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Wednesday, 30 September 2015

Long-Term Project Breakdowns

Hello, everyone!

Let's talk about long-term school projects, the bane of my demand-avoiding life.

Many schools (particularly as children get older) set long-term projects to be completed, generally over the summer holidays, much to my disdain. With hindsight, it would have been sensible for me to post this prior to the summer, but hey-ho, better late than never.

The stress these stupid projects have caused me over the years is difficult to describe, but I can confirm that it was awful. It feels like you're strapped into a torture mechanism, which is slowly tightening itself, more and more so until the due date arrives. I feared these projects more than anything. There was no real way to escape them, you've had ample time to complete them, there's just no excuse. The main pressures of these ungodly tasks stem from two main points- quantity, and due date.

You're given a long time for them for a reason; a lot of work is expected, and generally it includes a lot of different sections, making it a more complex demand. They often involve research too, which adds on the demand of finding and using various sources for information, which is also stressful.

The due date also causes stress; it seems so far away, so your child will most definitely waste valuable time, telling themselves it's ages away. However, one of the hardest aspects that I find living with PDA has, is the feeling that there's always a demand that needs fulfilling, and like my mind can never be clear or at peace because of it. This is major with these projects- your child is living with that stress for weeks on end, making them feel even more paralysed by the demand, and struggle to complete it all the more.

Every time I was set one of these tasks, I would tell myself that this would be the time I'd do it early, and 'get it out of the way.' That never happened. I always wanted it to be done early, so that my mind could be clear, and not have it playing on my mind... And that's how I recommend you deal with it, with your child. It will most certainly take away a lot of stress, and a lot of anxiety!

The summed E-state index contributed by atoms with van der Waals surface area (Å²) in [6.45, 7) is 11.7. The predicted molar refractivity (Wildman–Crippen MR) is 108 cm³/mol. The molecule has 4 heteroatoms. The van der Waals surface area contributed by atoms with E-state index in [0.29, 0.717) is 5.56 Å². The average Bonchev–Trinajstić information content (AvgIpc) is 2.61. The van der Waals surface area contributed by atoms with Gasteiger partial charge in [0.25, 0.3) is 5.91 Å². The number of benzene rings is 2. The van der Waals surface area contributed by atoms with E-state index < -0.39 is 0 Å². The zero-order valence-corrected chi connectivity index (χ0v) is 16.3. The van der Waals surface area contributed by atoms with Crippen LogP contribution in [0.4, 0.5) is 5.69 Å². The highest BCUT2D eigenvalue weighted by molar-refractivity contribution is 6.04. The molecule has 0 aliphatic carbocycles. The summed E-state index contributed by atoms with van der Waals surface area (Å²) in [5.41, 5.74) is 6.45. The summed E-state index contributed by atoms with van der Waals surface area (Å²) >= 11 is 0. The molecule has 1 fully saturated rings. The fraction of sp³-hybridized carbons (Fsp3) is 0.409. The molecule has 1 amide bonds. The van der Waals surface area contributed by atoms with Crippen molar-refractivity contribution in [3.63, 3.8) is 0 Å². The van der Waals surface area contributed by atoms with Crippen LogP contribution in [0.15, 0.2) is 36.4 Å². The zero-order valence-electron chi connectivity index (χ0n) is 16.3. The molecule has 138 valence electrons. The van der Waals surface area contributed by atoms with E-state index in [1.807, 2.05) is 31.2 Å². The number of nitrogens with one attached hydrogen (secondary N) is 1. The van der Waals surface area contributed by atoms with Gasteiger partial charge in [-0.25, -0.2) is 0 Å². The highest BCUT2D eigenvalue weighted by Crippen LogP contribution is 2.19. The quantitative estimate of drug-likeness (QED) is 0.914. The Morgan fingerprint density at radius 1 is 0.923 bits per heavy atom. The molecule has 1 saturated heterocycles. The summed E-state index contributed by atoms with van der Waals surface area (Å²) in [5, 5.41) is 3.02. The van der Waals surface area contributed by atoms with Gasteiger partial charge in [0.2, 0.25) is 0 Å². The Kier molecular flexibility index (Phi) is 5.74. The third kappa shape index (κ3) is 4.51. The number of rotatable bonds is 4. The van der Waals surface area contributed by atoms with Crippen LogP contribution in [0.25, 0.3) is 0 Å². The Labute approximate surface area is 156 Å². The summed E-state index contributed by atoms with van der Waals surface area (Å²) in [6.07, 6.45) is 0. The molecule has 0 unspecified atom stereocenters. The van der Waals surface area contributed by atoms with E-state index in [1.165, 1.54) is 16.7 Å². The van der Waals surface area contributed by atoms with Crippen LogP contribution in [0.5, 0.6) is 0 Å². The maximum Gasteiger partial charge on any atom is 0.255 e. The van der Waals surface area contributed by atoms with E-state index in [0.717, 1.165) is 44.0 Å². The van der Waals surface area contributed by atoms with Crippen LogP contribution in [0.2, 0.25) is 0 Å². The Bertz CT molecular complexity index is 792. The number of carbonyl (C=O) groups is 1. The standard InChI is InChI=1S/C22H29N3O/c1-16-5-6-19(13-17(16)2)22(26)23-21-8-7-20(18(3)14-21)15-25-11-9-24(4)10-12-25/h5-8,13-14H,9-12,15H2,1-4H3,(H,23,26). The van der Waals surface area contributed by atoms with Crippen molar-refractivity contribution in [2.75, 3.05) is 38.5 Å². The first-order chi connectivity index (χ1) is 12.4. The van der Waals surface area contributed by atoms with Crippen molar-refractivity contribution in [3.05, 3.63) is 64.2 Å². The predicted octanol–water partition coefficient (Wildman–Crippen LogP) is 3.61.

I think the best way for me to tackle such tasks would have been to just work endlessly for days, until it was done. I could never do set periods of time working on things, because in my head, having a timetable is just another way of saying 'regular, infinite demand.' I recommend you help your child break it down into sections, and complete it over as long as it takes, in consecutive days, unless this will send them into overload, and they need time to deal with the stress of this, or if they don't have the concentration.

Your child will most likely see the demand as a major thing, with many layers; however, due to the crippling anxiety this causes, they probably won't be capable of breaking it down into sections, or know how to go about completing it. I was particularly prone to insisting I understood how to complete the project, but I'd put that down mainly to the fact that I didn't want my mum to regularly insist that I should be doing my project, for that was added demands, and my 'demand-tolerating cup' would overflow.

I understood the task, I understood what needed to be completed to complete the full project, but I didn't understand how to get started, or how to approach it in practical terms. All I could see was a massive demand, and couldn't see how to break it down, or how to write the first word, or gather my resources. This is why it is essential that you help your child with this, and ensure they know exactly how to perform the small tasks; they'll struggle, it may be hard to sit them down with you (this always felt like 'facing the demand head-on' for me, like it was staring me in the face), so they at least understand how to practically complete it, no matter how difficult it is for them.

Having it done early will be a weight off their shoulders, and then they can finally be released from the box that this demand has locked them in! I highly doubt your child will think this is the ideal plan, well at least not when you're tackling it... you must offer them a lot of reassurance, talk about how they feel about the demand, and explain that it's 'safe' to comply with the demand.

If your child can work for long periods of time, use that to your advantage! Once they get into the work, it probably won't be as 'demanding' as they thought it would be. For me, doing more periods of work felt like more demands. Your child may be this way too; play it by ear.

Good luck!

Annabelle x

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